Tuesday, May 31, 2011

Desperate Measures

I'm making an appointment with my OB/GYN.

Yep, that's right, my old fashioned, medication loving, likes to tell me to just "relax," has no diet tips except Weight Watchers, has never stuck a needle in me except to draw blood, and who wouldn't know what to do with herbs unless they were on a salad OB/GYN.

I need to know what the hell is going on.

I mean, in some sense, I know what's going on. My naturopath OB has been treating me for PCOS with hormones, and was the one who diagnosed the cyst. However, I am now starting to feel like it is getting worse, or that something is going on in my body that shouldn't be. For the past three months I have cramped and heavily spotted on the days I am ovulating, or immediately after. My stomach is always upset. I am having hot flashes and nausea.

Not only do I feel crappy, but its making it hard to stay on the program. When my stomach is upset? All I want to do is eat carbs. I definitely don't want to swallow herbs or supplements. The spotting is doing to my mental state what the stomach woes are doing to my physical one. Every time it happens I think "what's the use, I obviously can't make babies" and go pour some wine.

I am not going to my traditional OB/GYN because I don't trust my naturopath or my acupuncturist. I think I have paid them both enough money to show my faith. It's just that I already know how both of them want to address this problem, and it isn't working. I need a perspective from someone who has been with me from the beginning of all of this, and who isn't afraid to throw a little western medicine at it. I mean, if this cyst needs to be removed, I want to know it now -- not when it bursts.

Maybe a third perspective is just what the doctor ordered.

I really hope so.

Friday, May 27, 2011

Welcome to the fiery hell of my vagina. Stay awhile?

I've been doing an excellent job of ignoring my diet for the last few months.

Making Babies states quite clearly that fruits and vegetables are the best things to eat if what we're trying to do is conceive. Which we are.

It does not say tri-tip steak and cupcakes, or martinis and cheese logs. Unfortunately.

About a week ago, I discovered a book called Crazy Sexy Diet. It advocates a raw, vegan, gluten-free lifestyle, among lots of other very hippie-esque practices like meditation and "dry-brushing," and -- dear god -- enemas.

Normally this is exactly the kind of book I would curl my upper lip at in horror. I am a meat-and-cheese eater, and always have been. I'd never planned to give those up.

But where Crazy Sexy Diet hooked me was the chapter about pH.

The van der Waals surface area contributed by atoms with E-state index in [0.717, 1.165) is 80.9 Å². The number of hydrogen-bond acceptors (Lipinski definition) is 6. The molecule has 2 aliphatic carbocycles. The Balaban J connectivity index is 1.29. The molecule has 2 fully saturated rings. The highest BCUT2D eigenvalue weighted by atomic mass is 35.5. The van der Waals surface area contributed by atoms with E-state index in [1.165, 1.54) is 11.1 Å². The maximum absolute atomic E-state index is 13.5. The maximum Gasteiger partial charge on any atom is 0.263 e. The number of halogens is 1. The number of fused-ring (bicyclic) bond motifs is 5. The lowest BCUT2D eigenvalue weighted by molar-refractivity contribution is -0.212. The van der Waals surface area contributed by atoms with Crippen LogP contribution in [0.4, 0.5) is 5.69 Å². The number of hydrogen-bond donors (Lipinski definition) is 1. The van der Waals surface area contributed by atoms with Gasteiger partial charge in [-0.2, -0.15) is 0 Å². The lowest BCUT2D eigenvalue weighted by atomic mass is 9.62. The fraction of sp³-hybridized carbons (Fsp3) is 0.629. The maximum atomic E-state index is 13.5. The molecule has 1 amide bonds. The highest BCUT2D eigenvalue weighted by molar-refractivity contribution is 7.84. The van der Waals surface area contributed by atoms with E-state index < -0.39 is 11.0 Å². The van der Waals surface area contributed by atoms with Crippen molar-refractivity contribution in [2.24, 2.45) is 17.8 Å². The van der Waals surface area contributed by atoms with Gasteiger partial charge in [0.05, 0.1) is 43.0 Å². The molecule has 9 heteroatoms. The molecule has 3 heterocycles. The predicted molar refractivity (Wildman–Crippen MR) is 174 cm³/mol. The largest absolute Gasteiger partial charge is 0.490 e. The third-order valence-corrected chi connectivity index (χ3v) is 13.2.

pH is the measure of acidity or alkalinity in a substance, including our bodies. I faintly recalled a paragraph about pH in Making Babies -- something about it being important. I'd torn desperately through the book in about two days when my Amazon delivery arrived a few months ago, so my recall of all its recommendations is sketchy at best. I decided to revisit that section.

And what it says, of course, is that your cervical mucus needs to be alkaline in order for sperm to survive long enough to fertilize an egg. If it's too acidic, it's buh-bye sperm, see you in fiery acid hell.

Furthermore, Making Babies says alkaline foods that will create friendly cervical mucus include fruit, vegetables (especially leafy green vegetables) sprouts and wheatgrass.

Acidifying foods include meat, dairy, grains, alcohol, coffee, and artificial sweeteners*. Hello breakfast, lunch, and dinner. I'd been trying to lose weight by eating low carb, so that did away with a lot of grains, but didn't do anything about all the animal protein I've been eating.

So the more I read about the benefits of a raw vegan diet, the more I became convinced that I should at least try it out. There are a lot of very interesting and convincing details in the book that I won't go into here -- that's why there's an entire book on the subject. Suffice to say this kind of diet is supposed to make you feel and look awesome.

So what I'm going to do is try CSD's 21-day cleanse, which is supposed to eliminate the acids being stored in the blood. It involves lots of juicing and blending of vegetables, and lots of salads. When that's over, I may go back to meat, but probably not dairy because, if you believe CSD, it's basically the root of all evil. But it'll be OK if I go back to eating meat occasionally, or have a martini or a slice of bread. The idea is to be balanced -- to eat enough alkaline foods to balance out the acidic ones.

If you're interested in trying something similar out, just keep in mind that raw veggies are important -- cooking them acidifies them. Also, excessive exercise is acidifying, so keep it mellow. No problem, right? Lastly, if you go meatless, make sure you're popping a vitamin b12 pill.

I start the cleanse next Tuesday, and this week I'm detoxing off of coffee, dairy, meat, processed food and sugar. I'm already mostly gluten-free. This is all just in time for my "fertile window" -- I'm on Day 14 of my cycle and haven't reached my peak fertile day yet. But, I'm hoping the changes in my diet are making my lady bits less acidic.

I don't imagine the 21-day cleanse will be easy, but I am really eager to see how I look and feel. I've been having a lot of trouble losing weight, and my skin has been looking terrible. Not to mention I've kind of been feeling lousy overall.

And if this is the magic bullet that results in a baby? Then I'll know I should have been eating this way from the very beginning.